The front of the AI:ME features a large grille that’s also an extension of the lights. In fact, graphics and even animations can be displayed on the grille, on the front and rear wheel arches and across the rear of the car, warning other drivers of obstacles ahead or letting pedestrians know that it’s safe to cross the road behind. Drivers can even programme their own animations to act as welcome messages when they get into the car.
Inside the AI:ME, there’s space for five people at a push, although four is a more realistic prospect. Highlights include a projected 3D infotainment and driving display that runs the width of the car and a steering wheel that pops out when the car is running in manual mode. The AI:ME is capable of Level 4 autonomy, says Audi, meaning it can drive itself in certain areas, such as in the city. The infotainment system is controlled by simply looking where you want to select, because the car tracks your eye movements.
There are also plants in both the front and rear of the car, which Audi says help to purify the air inside as well as promote an atmosphere of wellbeing. And you don’t need to worry about where you’ll store your watering can, either, because taking care of the greenery will be done at Audi’s hubs. Wellbeing is a big topic for the AI:ME; it can also dim its windows and play relaxing sounds to calm its occupants.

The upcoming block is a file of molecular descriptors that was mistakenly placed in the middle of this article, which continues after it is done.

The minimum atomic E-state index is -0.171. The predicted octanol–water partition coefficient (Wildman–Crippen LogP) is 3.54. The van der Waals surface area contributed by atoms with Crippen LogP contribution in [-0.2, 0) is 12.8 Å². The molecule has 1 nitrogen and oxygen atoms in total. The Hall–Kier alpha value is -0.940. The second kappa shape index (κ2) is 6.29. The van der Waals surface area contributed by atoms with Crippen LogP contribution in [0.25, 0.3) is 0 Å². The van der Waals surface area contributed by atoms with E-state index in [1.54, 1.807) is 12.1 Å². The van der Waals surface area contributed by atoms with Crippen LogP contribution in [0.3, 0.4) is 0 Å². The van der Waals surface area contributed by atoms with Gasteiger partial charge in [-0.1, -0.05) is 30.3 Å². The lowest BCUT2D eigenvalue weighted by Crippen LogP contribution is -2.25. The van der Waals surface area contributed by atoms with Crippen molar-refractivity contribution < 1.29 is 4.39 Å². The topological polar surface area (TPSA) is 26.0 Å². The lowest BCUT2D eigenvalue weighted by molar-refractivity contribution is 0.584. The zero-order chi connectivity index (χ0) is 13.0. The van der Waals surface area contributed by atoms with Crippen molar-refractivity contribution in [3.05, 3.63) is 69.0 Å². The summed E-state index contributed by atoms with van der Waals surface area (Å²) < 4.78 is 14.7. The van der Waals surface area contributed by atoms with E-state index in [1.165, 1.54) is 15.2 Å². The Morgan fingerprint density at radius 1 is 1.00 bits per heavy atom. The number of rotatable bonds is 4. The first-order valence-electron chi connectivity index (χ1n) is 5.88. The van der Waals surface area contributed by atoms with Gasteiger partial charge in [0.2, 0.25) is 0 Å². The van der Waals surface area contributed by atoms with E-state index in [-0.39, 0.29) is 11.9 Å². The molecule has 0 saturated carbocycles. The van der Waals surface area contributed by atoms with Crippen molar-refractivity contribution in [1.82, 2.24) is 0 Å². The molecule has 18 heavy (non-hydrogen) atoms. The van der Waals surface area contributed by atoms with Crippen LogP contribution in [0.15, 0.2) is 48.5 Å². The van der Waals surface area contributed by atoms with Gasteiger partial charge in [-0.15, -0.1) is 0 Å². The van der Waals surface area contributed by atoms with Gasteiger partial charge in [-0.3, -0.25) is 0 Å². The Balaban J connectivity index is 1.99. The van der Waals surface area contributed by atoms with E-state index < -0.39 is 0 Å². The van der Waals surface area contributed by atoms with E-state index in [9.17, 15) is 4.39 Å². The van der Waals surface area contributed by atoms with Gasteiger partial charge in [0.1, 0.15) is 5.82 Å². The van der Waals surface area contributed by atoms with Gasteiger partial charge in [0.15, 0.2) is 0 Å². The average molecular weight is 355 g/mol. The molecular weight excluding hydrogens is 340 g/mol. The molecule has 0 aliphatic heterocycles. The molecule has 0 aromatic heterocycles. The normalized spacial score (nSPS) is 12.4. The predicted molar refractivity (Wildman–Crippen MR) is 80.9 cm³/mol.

Other nifty features include a magnetic cupholder that you can place anywhere, an integrated camera that can take a selfie inside the car and a centre console that raises into a table if you need to turn the AI:ME into a mobile office. There’s a sound bar running around the interior, too, which can be controlled by touch surfaces on each door, as well as a table in front of the driver that retracts to reveal the small steering wheel. When the car is being driven in manual mode, the infotainment display shows driving information.